So, to their first time, which is the point of the book – they go to his sister’s apartment. Katherine worries about bleeding, so he gets a towel. He doesn’t want to use a condom since she just had her period, but they do anyway. He comes almost instantaneously.

Wednesday, August 10, 2011


This is Book Eight. Click here for the Bradt Cousins' review of Book One.

Stephanie Bradt: Book eight of L.A. Meyer's BLOODY JACK series. Here we go again. It feels redundant, but again, nothing happens in this book. Yet, apparently something keeps me coming back for more.

I liked reading about Australia when it was just starting out as a British penal colony. Naturally, our obnoxious heroine, Jacky, is sent there. This book kind of reminded me of book four, IN THE BELLY OF THE BLOODHOUND, which I really did not like. Jacky and a bunch of other girls are on a ship together in captivity. Yay. Randall joins the Marines, which I thought was cool, just because the Marines are awesome. I still hate Randall, though.

In other news, Jacky is kind of forced to marry Higgins in order to ward off the advances of all the horny sailors who still, for some reason, are all in love with her. There is a mean and perverted captain in this book who reminds me of the mean and perverted captain in UNDER THE JOLLY ROGER (still one of my favorites of the series).

This book kind of disappointed me. Even though I was expecting nothing to happen, I guess I had assumed that, eight books in, something would happen. Jacky and Jaimy STILL do not get together and, to me, the whole thing is just getting trite and redundant.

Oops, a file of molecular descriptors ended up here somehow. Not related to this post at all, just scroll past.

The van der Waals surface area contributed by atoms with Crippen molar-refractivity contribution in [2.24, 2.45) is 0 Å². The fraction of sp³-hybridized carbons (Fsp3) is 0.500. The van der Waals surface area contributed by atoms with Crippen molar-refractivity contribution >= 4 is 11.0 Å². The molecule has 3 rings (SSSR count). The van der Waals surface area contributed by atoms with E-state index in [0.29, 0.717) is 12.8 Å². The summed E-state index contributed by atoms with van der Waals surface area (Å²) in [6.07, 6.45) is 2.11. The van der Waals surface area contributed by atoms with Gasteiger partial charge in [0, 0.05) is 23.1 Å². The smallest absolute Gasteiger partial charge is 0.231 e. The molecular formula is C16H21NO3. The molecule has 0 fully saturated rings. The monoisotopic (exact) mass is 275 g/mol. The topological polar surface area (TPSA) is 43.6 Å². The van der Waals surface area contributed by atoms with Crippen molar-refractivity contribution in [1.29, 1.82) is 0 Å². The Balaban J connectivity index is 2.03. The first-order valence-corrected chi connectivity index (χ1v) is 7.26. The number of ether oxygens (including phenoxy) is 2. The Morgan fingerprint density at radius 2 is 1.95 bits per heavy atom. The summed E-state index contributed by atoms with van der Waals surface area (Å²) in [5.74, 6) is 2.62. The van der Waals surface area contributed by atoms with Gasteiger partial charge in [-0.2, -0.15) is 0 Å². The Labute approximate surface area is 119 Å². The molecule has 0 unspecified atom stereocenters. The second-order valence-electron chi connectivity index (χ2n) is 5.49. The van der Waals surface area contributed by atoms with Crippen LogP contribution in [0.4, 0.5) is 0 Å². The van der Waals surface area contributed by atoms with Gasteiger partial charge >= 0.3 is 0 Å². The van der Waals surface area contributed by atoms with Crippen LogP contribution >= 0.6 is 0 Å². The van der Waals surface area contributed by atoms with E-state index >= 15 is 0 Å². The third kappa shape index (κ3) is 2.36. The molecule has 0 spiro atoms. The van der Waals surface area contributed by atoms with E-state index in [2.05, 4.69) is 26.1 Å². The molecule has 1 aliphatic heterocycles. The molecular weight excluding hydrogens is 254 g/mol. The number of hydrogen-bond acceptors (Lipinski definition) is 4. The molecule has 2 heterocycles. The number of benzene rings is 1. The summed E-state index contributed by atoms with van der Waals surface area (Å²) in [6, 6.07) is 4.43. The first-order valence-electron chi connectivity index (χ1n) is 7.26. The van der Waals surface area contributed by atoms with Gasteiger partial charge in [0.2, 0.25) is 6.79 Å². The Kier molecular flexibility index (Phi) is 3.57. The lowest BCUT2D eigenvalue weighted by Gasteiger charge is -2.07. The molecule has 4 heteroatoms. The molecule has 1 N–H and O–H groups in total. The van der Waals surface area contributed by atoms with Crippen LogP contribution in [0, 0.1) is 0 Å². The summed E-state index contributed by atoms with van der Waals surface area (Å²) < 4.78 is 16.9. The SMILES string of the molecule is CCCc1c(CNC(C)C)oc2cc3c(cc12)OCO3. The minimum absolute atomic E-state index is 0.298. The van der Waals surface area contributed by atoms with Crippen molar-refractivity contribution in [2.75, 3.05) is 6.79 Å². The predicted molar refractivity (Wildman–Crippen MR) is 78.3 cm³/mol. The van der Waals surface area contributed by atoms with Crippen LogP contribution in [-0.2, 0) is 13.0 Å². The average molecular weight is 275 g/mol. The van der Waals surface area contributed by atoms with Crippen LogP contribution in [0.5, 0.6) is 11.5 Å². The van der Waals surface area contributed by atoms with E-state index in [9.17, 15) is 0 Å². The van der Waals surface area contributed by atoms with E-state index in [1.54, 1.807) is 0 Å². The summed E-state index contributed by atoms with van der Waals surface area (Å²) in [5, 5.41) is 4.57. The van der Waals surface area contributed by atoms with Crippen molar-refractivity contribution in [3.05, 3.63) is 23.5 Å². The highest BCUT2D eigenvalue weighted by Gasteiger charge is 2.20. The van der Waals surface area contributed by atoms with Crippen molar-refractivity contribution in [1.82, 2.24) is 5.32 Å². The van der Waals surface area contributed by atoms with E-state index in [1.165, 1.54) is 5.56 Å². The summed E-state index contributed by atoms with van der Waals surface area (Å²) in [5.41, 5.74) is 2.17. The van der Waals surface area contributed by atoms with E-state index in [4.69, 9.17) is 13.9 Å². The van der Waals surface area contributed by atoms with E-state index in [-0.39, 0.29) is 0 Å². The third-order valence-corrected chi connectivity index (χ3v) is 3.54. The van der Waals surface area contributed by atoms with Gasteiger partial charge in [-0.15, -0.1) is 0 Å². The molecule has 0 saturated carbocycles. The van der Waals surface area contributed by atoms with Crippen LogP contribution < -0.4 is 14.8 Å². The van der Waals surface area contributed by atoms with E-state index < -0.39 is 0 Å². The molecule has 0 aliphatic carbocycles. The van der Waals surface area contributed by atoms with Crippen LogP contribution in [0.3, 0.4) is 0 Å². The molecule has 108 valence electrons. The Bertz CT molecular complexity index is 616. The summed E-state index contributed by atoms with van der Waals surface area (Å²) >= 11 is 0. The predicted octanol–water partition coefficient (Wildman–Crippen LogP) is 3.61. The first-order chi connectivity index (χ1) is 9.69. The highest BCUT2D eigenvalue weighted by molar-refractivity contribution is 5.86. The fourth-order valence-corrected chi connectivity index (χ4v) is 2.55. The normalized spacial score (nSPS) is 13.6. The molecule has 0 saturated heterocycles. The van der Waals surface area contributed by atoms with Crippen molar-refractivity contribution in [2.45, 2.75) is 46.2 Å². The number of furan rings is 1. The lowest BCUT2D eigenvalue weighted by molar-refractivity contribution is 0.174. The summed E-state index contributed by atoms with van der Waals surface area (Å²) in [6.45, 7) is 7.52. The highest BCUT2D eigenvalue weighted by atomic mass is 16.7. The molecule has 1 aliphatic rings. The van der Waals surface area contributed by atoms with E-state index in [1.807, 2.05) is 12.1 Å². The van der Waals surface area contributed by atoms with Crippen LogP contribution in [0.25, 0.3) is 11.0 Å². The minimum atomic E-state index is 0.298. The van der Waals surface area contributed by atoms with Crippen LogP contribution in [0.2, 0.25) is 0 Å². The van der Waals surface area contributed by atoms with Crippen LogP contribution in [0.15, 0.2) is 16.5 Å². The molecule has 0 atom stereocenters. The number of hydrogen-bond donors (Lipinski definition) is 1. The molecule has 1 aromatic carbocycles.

This book's featured side in Jacky’s love dodecagon: I don't know...I guess it sort of was Higgins, in a weird twist of fate.
My favorite new character: Jacky becomes the sort of love slave thing of a female Chinese pirate. WTF? And meets an Indian boy in India named Ravi. They are both annoying as hell.

Jordan Bradt: I love the Bloody Jack series by L. A. Meyer. WAKE OF THE LORELEI LEE is the eighth book, and one of my favorites. Beloved, old characters resurface within the pages and Jacky is at her sexy, hypnotic, energetic best. Plus, Jacky is all over the world. They are in the United States, then London, then India – for Jacky has been naughty, once again, and sentenced to Australia. This book is a full-fledged romp on the historic high seas. Once I got past the opening chapters, which dragged a bit, I couldn’t put the book down – which was hard, considering it is 552 pages and I do have a life outside of reading.

Two things really bothered me, though. The first is that JAIMY AND JACKY STILL DO NOT GET TOGETHER!!! I want them to get married already, or at least have sex. I am getting very frustrated that L. A. Meyer continuously keeps them apart.

The second thing that really bothered me is that Jacky marries Higgins onboard the ship headed for Australia. Um, why?! It explains it in the book, but still…WHY?! There is even a part where Jacky rests her head on his shoulder and plays with his chest hair. WHAT!!??

Overall, interesting book, but some places just made me cringe.

Thursday, July 21, 2011


Jordan Bradt: So I’m at the book sale browsing kid books, and I come across NISSA’S PLACE by A. LaFaye. It looked good, and I thought I might be able to pass it on to a teacher or a parent. After reading it, I realize I can’t. This would be better as a young adult book.

For one thing, Nissa gets her period and her dad explains it to her. Then he shows her pads, which she calls “diapers,” and explains to her about sperm. The passage in the book is much longer than that. It went into way too much detail for a kid’s book. Do kid books even need to mention menstruation? Oh yeah, and this is from Scholastic.